• Restricted access to utility and linen rooms as well as lockup of unattended housekeeping carts;
  • Room location and type;
  • Security considerations.

Equipment, Supplies and Technology

  • Implement formal strategies to ensure all mental health and addictions units, treatment and procedures areas (e.g., ECT procedure areas) have dedicated or immediately accessible resuscitation equipment / carts to respond to self-harm attempts as well as cardiopulmonary arrests (Royal College of Psychiatrists, 2022) (Tang & Fadlalla, 2022).
  • Implement formal strategies to ensure designated safe, crisis, and restraint rooms, as well as surveillance technology, are not used as a replacement for in-person and face-to-face client observation where indicated (Huddy, 2016) (Pankey, et al., 2022).

Monitoring and Measurement

  • Adopt a standardized, interdisciplinary, collaborative, and evidence-based protocol for conducting quality of care reviews involving client elopements and suicide attempts resulting harm or death to self or third parties (Incident Analysis Collaborating Parties, 2012) (Machen, 2023); incorporate system thinking and human factors concepts into the review process. 
  • Ensure facility and space design is incorporated into quality indicators for mental health and addiction services.
  • Incorporate learning from local, provincial, and national elopements, death by suicide / attempts while in care and harm to third party safety reviews and data involving at risk clients into local protocols as well as staff, client , and family education and training. 

  • Agency for Healthcare Research and Quality. (2023). Preventing falls in hospitals. Retrieved from
  • Canadian Standards Association. (2018). Z8000-18 Canadian health care facilities. 
  • Health Quality Ontario. (n.d.). System performance. Retrieved from Indicator Library:
  • Huddy, J. (2016). Design considerations for a safer emergency department. Dallas, Texas: American College of Emergency Physicians.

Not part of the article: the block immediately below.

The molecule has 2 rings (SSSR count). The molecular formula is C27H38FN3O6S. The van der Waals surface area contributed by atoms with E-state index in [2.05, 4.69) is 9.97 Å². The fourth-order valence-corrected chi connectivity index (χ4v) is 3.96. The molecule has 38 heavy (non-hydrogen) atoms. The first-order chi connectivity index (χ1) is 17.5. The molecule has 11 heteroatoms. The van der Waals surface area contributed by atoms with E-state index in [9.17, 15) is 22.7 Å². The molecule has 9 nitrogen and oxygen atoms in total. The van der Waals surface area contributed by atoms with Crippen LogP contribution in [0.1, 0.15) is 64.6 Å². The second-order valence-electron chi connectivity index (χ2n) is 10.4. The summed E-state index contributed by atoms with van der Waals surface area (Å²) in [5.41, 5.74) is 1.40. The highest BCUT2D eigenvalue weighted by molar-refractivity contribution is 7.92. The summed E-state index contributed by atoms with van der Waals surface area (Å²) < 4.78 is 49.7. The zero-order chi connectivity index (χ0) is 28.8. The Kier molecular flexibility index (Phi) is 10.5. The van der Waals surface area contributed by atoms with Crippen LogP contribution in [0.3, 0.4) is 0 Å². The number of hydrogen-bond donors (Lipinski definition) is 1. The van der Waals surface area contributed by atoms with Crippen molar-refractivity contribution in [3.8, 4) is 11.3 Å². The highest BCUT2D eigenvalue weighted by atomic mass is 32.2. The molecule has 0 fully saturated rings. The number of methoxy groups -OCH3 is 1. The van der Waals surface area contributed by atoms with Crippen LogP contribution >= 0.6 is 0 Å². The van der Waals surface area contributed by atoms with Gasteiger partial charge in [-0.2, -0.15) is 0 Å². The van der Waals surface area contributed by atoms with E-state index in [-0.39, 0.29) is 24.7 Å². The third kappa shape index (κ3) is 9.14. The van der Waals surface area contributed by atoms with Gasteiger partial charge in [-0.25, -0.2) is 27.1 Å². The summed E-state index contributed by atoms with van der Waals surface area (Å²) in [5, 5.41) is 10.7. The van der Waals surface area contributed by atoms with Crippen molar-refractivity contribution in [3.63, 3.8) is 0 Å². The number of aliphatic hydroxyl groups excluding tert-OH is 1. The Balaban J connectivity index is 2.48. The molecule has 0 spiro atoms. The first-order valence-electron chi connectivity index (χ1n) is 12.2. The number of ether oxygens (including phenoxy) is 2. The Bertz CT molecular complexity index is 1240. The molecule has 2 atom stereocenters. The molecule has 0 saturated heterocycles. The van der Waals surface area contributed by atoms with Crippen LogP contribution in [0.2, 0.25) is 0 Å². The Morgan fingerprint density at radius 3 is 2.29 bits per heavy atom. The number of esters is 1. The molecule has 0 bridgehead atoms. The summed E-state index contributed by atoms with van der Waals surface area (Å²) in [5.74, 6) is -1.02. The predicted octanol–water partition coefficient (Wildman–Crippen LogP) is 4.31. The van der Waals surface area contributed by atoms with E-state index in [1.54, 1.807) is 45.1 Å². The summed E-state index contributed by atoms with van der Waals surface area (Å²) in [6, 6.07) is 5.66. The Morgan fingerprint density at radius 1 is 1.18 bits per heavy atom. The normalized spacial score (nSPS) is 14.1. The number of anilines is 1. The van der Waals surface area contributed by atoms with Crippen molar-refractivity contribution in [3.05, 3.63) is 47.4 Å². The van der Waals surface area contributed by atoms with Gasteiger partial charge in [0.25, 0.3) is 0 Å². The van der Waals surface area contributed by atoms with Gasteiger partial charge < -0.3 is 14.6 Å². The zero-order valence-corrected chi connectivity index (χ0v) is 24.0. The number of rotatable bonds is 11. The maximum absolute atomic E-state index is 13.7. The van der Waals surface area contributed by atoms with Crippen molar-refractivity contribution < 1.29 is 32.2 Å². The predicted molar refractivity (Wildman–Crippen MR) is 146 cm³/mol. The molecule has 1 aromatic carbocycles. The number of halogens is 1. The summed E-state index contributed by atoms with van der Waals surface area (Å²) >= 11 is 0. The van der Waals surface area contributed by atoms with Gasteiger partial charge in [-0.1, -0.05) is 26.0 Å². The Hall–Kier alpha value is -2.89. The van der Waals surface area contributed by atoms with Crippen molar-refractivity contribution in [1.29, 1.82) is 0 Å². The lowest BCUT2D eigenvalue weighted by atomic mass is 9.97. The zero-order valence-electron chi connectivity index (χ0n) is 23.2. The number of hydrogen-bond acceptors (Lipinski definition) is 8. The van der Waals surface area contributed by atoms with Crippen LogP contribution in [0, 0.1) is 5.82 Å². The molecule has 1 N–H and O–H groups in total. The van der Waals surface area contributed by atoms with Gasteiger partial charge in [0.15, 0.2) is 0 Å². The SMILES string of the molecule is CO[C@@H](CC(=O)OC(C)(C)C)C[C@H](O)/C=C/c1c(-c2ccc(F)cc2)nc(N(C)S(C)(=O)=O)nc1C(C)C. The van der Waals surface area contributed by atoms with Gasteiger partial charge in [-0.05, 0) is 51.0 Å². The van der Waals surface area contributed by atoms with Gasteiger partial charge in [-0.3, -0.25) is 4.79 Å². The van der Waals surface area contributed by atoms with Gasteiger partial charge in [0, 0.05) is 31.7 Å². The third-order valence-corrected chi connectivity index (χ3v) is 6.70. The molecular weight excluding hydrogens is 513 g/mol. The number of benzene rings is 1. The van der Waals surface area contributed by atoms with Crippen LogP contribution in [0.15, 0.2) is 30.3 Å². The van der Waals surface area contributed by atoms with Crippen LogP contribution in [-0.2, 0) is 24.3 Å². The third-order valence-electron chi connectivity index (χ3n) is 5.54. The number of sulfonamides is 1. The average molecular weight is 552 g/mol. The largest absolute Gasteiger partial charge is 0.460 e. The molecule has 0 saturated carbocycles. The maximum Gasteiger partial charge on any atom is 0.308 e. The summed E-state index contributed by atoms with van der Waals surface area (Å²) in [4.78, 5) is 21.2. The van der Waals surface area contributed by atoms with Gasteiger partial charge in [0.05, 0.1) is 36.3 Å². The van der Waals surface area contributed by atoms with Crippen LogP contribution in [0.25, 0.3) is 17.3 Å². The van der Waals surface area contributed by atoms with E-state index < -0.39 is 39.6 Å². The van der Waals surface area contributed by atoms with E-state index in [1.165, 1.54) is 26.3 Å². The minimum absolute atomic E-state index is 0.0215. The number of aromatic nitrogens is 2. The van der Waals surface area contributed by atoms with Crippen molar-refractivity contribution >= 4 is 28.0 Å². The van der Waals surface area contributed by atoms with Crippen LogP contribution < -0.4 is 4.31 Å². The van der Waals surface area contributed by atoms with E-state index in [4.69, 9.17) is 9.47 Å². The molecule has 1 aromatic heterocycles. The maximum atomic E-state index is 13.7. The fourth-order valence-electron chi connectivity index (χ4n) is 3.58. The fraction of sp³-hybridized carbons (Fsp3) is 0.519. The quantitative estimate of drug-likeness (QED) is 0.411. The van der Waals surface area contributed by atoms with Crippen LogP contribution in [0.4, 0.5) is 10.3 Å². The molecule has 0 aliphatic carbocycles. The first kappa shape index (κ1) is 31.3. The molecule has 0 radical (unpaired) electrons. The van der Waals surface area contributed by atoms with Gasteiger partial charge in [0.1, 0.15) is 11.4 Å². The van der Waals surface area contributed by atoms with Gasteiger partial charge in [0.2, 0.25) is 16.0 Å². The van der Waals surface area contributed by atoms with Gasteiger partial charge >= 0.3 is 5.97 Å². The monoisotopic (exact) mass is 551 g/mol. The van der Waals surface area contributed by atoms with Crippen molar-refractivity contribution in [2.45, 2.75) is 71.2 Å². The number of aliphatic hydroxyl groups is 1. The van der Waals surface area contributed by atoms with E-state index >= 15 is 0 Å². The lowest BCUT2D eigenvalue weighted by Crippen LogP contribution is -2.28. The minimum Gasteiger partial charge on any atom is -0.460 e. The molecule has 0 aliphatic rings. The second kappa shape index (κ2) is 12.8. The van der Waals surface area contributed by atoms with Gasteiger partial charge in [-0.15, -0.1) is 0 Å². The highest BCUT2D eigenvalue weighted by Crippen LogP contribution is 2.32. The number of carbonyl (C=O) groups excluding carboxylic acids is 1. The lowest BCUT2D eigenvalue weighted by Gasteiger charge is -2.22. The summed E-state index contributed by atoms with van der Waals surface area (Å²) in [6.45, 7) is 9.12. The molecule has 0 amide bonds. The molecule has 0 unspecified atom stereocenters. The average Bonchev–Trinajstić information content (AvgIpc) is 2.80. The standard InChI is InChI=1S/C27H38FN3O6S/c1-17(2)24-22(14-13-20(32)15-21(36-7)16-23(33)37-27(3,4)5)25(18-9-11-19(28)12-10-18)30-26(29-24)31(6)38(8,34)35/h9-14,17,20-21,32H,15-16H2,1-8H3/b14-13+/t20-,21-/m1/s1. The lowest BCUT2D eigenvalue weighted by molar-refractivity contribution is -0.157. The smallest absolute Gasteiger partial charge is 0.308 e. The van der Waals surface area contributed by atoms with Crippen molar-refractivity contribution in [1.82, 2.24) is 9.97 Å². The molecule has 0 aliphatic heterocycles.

• Incident Analysis Collaborating Parties. (2012). Canadian Incident Analysis Framework. Edmonton, AB.
  • Louisiana Hospital Association Trust Funds. (2021). Behavioral health safety checklist. Baton Rouge, LA.
  • Machen, S. (2023, 5). Thematic reviews of patient safety incidents as a tool for systems thinking: a quality improvement report. BMJ Open Quality, 12(2), e002020.
  • McMurray, K. (2022). Behavioral health design guide. Behavioral Health Facility Consulting, LLC .
  • Mills, P., King, L., Watts, B., & Hemphill, R. (2013, 9). Inpatient suicide on mental health units in Veterans Affairs (VA) hospitals: avoiding environmental hazards. 
  • New York State Office of Mental Health. (2023). Patient safety standards, materials and system guidelines. 
  • OHA Task Force on Suicide Prevention. (2017). Strengthening suicide prevention in ontario hospitals. Ontario Hospital Association.
  • Pankey, V., Barderll, P., Browne, E., Cartrette, A., Giebink, B., Masters II, R., . . . Zeller, S. (2022). Design of behavioral health crisis units. Facility Guidelines Institute.
  • Perlman, C., Neufeld, E., Martin, L., Goy, M., & Hirdes, J. (2011). Suicide risk assessment inventory: A resource guide for canadian health care organizations. Toronto, ON: Ontario Hospital Association and Canadian Patient Safety Institute.
  • Royal College of Psychiatrists. (2022). Electroconvulsive therapy (ECT). 
  • Saskatchewan Ministry of Health. (2012). Appendix C. Checklists & access to means auditing, outcome measures and quality assurance for Saskatchewan health care providers. In Saskatchewan Suicide Framework. 
  • Tang, S., & Fadlalla, I. (2022, 6). Availability and Functionality of Physical Health and Resuscitation Equipment in an Inpatient Setting: A Closed Loop Audit Cycle. 
  • US Department of Veterans Affairs. (2021). Safe patient handling and mobility design criteria. 
  • Watts, B., Shiner, B., Young-Xu, Y., & Mills, P. (2017, 4). Sustained Effectiveness of the Mental Health Environment of Care Checklist to Decrease Inpatient Suicide. 
  • Watts, B., Young-Xu, Y., Mills, P., DeRosier, J., Kemp, J., Shiner, B., & Duncan, W. (2012, 6). Examination of the Effectiveness of the Mental Health Environment of Care Checklist in Reducing Suicide on Inpatient Mental Health Units.